At the Town Hall some kind of commotion was taking place. As she drew closer, Mrs Mote could see a small pulsating crowd, flowing indecisively back and forth like a noontide. The focus of their attention was a casually dressed young man leaning against one of the entrance balustrades. While clearly of Caucasian origin, the man was exhorting the crowd in an Asiatic language, possibly Japanese. Taped to the balustrade was a large rectangular board, the words WE CANNOT COMPROMISE ON ANDROMEDA stencilled neatly in a crimson script.
Almost forgetting the reason for her visit, Mrs Mote left the crowd and turned towards the Post Office. When she arrived, she found the premises boarded up. A badly scrawled message painted in white on the door said GONE AWAY, BEST YOU DO TOO. GOD BLESS. Confused now – for she was sure that the Post Office had been open on Saturday – Mrs Mote stood looking at the message. Why would Mr Parker go away?
A kindred soul, the Celebrity Chef was nowhere to be seen. Save for a malnourished cat, the vast interior of The Quantum Café was empty of all mammalian life. Mrs Mote felt a hot wind tumble through the smashed windows, and she watched it blow the frothy head from a recently gestated cappuccino. Behind the serving counter, exotic vegetables sprawled on worn sycamore chopping boards, their random distribution an indecipherable message to the stars. Nearby, the mummified corpse of the proprietor leant stiffly against the kitchen door like a discarded mannequin, while outside, the trees continued their relentless transformation into Ghost gums. Hearing a squeal of tyres and a series of hollow metallic bangs, Mrs Mote tiptoed unhurriedly out of The Quantum Café and into the bright morning.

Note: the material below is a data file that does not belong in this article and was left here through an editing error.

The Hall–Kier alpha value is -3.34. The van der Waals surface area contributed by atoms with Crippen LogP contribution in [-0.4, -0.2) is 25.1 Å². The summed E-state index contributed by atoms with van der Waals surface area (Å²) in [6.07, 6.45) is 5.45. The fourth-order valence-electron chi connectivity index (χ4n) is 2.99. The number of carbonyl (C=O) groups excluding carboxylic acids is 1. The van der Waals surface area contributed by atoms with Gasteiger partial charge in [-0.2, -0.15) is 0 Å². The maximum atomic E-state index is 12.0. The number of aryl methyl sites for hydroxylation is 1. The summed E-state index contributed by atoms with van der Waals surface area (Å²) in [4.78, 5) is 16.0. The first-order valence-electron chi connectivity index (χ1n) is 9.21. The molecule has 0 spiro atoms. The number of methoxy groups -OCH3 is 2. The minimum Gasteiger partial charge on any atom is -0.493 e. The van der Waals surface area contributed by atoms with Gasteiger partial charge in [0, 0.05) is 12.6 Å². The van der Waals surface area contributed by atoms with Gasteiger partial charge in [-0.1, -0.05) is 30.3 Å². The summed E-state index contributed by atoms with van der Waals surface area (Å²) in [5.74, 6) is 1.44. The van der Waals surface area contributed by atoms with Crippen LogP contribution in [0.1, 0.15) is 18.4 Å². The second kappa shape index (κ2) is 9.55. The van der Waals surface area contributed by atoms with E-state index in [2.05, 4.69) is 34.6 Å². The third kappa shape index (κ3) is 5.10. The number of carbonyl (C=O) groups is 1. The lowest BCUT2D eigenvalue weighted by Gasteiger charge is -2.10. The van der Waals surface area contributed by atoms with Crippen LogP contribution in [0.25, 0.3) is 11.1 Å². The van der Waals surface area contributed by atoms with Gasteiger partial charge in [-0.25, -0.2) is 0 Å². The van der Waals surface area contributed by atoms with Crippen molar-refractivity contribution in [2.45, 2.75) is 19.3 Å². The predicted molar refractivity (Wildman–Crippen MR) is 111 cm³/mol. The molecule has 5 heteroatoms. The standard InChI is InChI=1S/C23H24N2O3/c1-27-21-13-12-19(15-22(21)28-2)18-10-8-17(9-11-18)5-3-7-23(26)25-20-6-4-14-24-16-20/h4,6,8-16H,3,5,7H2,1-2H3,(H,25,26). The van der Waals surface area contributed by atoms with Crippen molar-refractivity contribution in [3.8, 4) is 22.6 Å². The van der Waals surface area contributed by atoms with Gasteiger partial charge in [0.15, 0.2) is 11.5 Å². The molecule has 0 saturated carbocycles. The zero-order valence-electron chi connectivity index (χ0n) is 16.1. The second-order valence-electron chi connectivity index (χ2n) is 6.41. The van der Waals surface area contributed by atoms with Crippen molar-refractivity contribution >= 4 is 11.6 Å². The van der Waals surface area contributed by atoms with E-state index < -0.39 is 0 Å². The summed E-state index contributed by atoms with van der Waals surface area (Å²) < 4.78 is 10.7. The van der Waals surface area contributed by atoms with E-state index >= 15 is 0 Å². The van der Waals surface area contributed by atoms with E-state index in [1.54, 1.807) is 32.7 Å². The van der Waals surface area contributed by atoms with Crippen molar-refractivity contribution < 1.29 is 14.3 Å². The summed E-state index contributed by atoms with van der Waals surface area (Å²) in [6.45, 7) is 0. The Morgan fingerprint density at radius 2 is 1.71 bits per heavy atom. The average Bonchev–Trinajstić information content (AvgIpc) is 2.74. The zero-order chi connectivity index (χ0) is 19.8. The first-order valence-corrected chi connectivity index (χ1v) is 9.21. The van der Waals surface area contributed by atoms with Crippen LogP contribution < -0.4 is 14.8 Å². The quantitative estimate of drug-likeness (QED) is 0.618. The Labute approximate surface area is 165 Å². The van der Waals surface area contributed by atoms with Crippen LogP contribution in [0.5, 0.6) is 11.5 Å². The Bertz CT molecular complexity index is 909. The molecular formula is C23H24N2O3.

Steam was hissing from the front of the upturned car as Mrs Mote looked on. Behind the red splashed side window, an indistinct figure hung from the seatbelt, moving feebly in the webbing like an assassination-botched pig. Mrs Mote looked away, vaguely aware that there was nothing she could do. Arriving at siren enriched speed within thirty seconds of the crash, the rescue appliance completed the transformation from car into coffin by tenderly crushing the wreck into a steel cube with its compressor ram. Mission accomplished, the rescue appliance floated silently away like a scarlet hearse. Mrs Mote knew that throughout the world other crashed cars and their occupants were being similarly converted.
Beyond the town lay the bubbling motorways and abandoned toll-booths, the mirrored glass that shrouded these automotive sentry posts a potent enticement to adventurous drivers.
That afternoon, as they sat outside The Quantum Café, Mrs Mote and Mrs Jennings both relaxed as they sipped self-served peppermint teas. Mrs Mote was in a reflective mood after the earlier unpleasantness. The crowd at the Town Hall had dispersed and it was quiet again. She had no idea when the Post Office would re-open, but she no longer worried – she could always ask somebody to post her letters. The enormous sun was at its zenith in the orange sky, and Mrs Mote knew with a quiet certainty that it illuminated every hidden corner of the town.